US Naval Aviator 1941-45 by
Robert Hargis is the latest book from Osprey Publications in their
The title is pertinent; the book
explains what occurred within US naval aviation during the fast-moving period of
1935 to 1945.
The book's introduction sets the
scene and provides you a brief but succinct key point history of naval aviation
from Eugene Ely's first flight off the deck of the USS Birmingham in 1910,
through the birth of the first US carriers from hulls originally laid down to be
built as battleships, to the creation of new Atlantic and Pacific fleets as a
result of the Naval Expansion Act of 1942. What follows is a year by year
account of major actions and developments right up to the end of the Second
World War in 1945.
The introduction sets the scene.
The author then goes back and fills in the human gaps to all of this history,
with chapters on the induction and training of the naval aviator, what shipboard
life was all about, the common beliefs held by naval aviators and sense of
belonging and common purpose held by them all.
Other chapters include:
Aircraft of the Fleet.
The main types of aircraft used during the period, the F4F Wildcat, F6F
Hellcat, F4U Corsair, SBD Dauntless, SB2C Helldiver, TBD Devastator and the
The Weapons of the Naval
Aviator. Machine guns, rockets, bombs, depth charges and torpedoes.
The Carrier War, 1941-45:
Air Tactics. The fighters, the night fighters, the dive bombers, the
torpedo bombers, patrol and observation squadrons.
Combat Air Operations
1944-45. Typical wartime strike mission, 1944.
The book has many black and white
period photos, most of them official ones from the US National archives. Whilst
some of these will be familiar to the hard-bitten fan of US Naval aviation a
great deal of them are new.
Some of the illustrations are
posed publicity shots. The best thing about these is the fact that the
photographer has had time to carefully compose the subject and more importantly,
get the depth of field and focus right. The cover illustration demonstrates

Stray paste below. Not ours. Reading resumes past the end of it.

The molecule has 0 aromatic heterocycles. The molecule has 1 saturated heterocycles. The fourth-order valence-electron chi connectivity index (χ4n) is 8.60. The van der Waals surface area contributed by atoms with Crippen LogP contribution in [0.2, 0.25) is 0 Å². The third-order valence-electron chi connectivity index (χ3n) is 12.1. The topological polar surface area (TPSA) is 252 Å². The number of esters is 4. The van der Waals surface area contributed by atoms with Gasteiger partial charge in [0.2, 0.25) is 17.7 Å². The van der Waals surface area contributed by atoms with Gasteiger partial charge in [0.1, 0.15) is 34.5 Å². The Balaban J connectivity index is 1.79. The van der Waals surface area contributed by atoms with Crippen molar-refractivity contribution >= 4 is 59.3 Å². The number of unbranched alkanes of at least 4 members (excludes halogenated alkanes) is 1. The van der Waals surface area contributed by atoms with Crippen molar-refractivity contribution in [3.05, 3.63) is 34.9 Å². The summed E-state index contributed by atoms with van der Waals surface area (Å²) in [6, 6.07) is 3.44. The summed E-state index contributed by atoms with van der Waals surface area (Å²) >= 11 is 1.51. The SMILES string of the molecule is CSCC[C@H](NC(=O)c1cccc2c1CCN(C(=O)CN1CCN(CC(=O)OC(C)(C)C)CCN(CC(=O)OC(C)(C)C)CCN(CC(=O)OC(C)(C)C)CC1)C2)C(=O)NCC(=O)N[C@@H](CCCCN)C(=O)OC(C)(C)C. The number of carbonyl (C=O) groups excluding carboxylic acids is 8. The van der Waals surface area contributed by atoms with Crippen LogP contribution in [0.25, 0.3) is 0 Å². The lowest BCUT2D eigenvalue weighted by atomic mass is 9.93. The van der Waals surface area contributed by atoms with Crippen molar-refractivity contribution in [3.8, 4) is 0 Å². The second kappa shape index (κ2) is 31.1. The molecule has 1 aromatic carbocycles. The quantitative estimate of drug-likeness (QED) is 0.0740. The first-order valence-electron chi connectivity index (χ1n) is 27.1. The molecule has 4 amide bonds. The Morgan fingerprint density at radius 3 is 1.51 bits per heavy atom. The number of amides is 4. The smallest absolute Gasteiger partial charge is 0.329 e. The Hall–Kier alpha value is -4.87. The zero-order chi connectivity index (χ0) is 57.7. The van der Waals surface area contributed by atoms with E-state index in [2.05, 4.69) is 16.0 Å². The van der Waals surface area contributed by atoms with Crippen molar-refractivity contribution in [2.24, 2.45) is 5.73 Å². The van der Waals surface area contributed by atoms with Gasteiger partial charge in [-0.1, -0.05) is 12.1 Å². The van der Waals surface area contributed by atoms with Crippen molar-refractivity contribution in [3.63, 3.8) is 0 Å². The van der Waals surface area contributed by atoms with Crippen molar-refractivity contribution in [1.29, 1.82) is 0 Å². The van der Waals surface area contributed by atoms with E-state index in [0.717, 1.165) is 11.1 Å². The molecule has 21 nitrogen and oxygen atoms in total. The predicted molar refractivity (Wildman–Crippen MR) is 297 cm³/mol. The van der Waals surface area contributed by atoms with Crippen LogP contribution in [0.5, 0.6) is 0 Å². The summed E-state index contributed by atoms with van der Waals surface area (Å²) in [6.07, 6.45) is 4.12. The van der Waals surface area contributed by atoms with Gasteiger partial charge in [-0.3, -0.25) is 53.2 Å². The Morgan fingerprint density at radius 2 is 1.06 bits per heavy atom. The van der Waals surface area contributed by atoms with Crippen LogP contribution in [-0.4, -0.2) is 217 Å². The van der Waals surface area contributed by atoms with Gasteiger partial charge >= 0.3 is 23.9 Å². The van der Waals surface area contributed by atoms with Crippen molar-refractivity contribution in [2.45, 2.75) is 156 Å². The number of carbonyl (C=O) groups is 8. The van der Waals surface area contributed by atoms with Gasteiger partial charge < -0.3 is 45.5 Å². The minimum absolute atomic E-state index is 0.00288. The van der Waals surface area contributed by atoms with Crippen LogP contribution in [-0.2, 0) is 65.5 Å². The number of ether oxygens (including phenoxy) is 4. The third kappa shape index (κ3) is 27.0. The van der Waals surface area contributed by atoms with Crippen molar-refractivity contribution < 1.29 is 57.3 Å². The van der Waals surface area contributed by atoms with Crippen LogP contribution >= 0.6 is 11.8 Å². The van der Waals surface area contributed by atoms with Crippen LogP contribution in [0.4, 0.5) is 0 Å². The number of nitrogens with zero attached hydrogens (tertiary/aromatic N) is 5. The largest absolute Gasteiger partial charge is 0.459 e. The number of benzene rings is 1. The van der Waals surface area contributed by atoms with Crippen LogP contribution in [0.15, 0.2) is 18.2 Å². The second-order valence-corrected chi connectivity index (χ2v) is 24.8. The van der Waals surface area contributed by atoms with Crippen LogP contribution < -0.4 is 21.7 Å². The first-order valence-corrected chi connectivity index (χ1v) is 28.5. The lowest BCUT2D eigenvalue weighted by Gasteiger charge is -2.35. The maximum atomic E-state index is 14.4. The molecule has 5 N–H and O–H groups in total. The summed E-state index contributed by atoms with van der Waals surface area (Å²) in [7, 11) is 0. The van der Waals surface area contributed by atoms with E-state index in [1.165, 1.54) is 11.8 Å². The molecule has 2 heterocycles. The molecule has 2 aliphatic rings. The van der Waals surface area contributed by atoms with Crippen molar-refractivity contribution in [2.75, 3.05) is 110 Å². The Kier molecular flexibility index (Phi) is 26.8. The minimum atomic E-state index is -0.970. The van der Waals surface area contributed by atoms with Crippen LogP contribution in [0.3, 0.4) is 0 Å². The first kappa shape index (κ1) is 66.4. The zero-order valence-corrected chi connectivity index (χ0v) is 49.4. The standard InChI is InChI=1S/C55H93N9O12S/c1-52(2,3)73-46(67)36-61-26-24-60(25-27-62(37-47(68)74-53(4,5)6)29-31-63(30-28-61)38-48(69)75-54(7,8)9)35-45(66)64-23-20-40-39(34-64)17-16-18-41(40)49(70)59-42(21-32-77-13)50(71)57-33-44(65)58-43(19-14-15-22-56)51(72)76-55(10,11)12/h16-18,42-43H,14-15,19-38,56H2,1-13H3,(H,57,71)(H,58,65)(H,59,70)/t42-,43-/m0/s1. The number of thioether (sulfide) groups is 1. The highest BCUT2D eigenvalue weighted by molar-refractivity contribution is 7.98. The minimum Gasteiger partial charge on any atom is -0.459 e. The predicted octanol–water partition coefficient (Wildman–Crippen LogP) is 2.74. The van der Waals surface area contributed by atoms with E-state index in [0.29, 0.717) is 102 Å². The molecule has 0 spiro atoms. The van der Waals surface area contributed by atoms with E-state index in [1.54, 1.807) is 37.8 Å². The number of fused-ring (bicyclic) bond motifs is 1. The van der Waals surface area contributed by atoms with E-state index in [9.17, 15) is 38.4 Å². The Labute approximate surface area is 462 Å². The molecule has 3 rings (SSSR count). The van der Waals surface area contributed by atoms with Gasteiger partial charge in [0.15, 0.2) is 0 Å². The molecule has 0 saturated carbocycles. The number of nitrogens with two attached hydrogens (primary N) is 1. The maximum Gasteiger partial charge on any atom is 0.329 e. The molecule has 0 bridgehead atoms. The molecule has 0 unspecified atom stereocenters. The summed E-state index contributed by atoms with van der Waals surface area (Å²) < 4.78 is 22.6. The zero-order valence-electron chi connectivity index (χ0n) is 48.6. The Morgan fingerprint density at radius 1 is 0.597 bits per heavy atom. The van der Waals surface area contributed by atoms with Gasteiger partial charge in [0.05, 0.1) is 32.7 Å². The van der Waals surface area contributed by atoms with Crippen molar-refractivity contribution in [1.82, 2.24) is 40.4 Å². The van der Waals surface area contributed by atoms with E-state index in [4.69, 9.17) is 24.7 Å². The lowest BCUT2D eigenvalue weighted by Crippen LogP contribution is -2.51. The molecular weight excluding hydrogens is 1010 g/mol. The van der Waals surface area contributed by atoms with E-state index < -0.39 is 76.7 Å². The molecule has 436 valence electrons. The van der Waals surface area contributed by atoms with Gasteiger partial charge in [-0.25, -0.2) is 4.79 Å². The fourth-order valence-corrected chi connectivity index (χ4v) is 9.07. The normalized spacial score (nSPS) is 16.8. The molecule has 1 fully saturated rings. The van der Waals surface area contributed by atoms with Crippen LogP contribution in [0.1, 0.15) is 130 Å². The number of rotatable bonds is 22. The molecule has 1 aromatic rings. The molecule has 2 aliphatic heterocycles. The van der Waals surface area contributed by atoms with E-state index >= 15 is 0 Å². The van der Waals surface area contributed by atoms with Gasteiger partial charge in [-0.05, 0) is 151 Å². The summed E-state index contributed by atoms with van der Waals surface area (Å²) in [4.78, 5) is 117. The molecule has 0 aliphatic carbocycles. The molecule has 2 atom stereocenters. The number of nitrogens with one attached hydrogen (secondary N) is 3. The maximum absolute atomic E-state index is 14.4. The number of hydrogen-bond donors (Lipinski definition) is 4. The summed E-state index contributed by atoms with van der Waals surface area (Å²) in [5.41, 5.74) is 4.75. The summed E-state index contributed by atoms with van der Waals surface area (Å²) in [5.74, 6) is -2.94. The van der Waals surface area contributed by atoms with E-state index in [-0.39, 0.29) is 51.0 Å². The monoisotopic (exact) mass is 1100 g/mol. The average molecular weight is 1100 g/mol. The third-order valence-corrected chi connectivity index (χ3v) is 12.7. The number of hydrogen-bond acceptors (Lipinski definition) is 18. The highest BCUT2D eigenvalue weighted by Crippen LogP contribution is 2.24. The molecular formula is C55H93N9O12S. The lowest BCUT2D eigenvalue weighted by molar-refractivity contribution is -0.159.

this perfectly. Have a close look at it and the details jump out – the two whip
antenna as well as the two navigation/identity lights on the spine of the F6F,
the white overspray where the squadron painter applied the modex, the slight
sheen of the paint on the horizontal stabilizer as well as details of the
equipment worn by the pilots (funny how they seem to be ready to climb in and
fly away yet both aircraft are wearing covers over their canopies!). Photos
like these are invaluable to modelers and there are more of them within the
covers of the book.
The colour illustrations are a
mixture of close-up details of pilot's uniform and equipment as well as artistic
renditions of photographs.
The book itself has 64 pages
printed on glossy paper between thin cardboard covers and is the same size as
the Aircraft of the Aces and Combat Aircraft series produced by Osprey.
I found this book to be a good
effort from the guys at Osprey that will appeal to the amateur historian as well
as the modeler. It provides you with the overall "big picture" as well as the
human of side of US naval aviation during World War Two.
Osprey Publishing for the review
|US Naval Aviator 1941-45
Author: Robert Hargis
Illustrator: John White
US Price: $16.95
UK Price: £10.99
Publish Date: May 25, 2002
Details: 64 pages; ISBN: 1841763896
Review Copyright © 2004 by
Page Created 13 March, 2004
Last updated 13 March, 2004
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